Rob Gardner says the industry needs to do much more to help engage the public with pensions.
The annual Pensions Awareness Day (PAD) took place last month. The pensions industry joined forces to help spread the message to the UK public about saving for retirement. But as an industry we need to find ways to keep PAD's message alive once the campaign's double decker bus has driven off for another year. We need to keep pensions front and centre over a sustained period to reinforce the valuable work campaigns such as this are doing.
How can we achieve this? Thinking about pensions over the long term, and thus boosting awareness of how they work, can give us the opportunity to view saving in real time. Identifying potential issues such as unexpected expenses or spikes in spending which make it hard to save at a given point. It also allows people to get into a habit of putting money away which, under supervision, can enable them to see the power of regular saving.
Ways to achieve this could include organising a tailored programme for employers and employees. Over time they could even extend it out to universities. This might include devising an effective communications strategy and having both timely and relevant contact in a format that savers can understand. For some this might be a letter, while for others it could be an email or even a text message.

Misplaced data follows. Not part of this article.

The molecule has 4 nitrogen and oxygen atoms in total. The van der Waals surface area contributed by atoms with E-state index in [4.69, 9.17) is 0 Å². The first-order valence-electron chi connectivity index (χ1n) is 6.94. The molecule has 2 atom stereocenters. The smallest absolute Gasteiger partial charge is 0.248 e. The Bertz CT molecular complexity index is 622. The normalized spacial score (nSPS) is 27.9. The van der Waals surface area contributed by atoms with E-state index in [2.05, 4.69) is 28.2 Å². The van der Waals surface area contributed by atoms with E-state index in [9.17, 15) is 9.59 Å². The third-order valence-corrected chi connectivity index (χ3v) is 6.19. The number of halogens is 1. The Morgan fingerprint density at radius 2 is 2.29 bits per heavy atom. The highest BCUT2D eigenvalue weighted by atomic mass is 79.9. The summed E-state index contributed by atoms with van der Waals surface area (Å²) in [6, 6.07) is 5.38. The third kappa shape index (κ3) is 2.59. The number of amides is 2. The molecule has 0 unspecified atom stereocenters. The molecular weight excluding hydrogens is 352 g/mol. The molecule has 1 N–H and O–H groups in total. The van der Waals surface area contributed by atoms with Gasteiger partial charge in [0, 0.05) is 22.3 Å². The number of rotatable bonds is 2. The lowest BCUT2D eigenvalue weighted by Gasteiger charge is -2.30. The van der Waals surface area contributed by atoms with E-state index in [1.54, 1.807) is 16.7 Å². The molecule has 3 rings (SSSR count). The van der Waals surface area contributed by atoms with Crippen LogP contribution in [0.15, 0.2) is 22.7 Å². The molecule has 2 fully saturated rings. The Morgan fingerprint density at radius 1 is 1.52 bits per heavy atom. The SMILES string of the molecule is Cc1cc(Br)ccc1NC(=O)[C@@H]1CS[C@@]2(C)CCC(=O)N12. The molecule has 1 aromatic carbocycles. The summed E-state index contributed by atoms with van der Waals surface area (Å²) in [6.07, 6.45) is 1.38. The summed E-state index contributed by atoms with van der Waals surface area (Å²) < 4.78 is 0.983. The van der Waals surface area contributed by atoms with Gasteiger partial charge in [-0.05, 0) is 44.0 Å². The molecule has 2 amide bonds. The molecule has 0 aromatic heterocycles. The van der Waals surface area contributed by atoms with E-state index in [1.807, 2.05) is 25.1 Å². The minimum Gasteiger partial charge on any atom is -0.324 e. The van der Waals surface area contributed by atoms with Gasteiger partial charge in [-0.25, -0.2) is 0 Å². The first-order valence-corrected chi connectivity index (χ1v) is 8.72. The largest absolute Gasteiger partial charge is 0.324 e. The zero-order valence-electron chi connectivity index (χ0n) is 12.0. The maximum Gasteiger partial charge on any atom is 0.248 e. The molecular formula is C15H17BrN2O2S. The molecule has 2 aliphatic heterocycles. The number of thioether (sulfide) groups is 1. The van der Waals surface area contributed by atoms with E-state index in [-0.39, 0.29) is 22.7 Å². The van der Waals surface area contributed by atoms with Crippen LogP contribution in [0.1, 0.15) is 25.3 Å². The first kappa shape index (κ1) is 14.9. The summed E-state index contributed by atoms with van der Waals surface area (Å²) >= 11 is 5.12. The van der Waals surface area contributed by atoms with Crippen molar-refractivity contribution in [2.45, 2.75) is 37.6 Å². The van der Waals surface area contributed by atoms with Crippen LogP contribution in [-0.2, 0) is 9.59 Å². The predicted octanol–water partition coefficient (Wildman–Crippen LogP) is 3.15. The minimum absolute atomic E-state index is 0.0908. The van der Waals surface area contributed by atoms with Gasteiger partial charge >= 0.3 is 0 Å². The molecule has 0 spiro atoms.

Any programme should also include customised support. For instance, monthly teach-ins could improve savers' basic understanding of pensions. These might be educational sessions targeted at a range of life stages. They would unravel some of the mysteries of pensions, such as explaining what happens when you change jobs and need to update your pension. But they would also focus on driving engagement, by building an emotional connection with savers. Savers could learn about the magic of compound interest. Young savers in particular could learn about delaying gratification and putting away money early on.
Taking a long-term approach to pension planning could also help members engage with savings by making them fun. We could do challenges such as quizzes and competitions focused on improving understanding. If we make these challenges interactive, we could get people talking about pensions. We could give them a real insight into what goes on under the bonnet of their savings.
This will of course cost money. Companies will have to invest in their employees if they are to deliver an effective service. But a sustained and focused programme can present opportunities to those companies who are willing to embrace it. It offers them a chance to engage with customers. It lets them find out what matters and how they can improve their services to build a rewarding relationship for provider and saver.
If we are to improve the saving situation among UK savers, we are going to need a sustained approach.
Rob Gardner is co-founder of Redington
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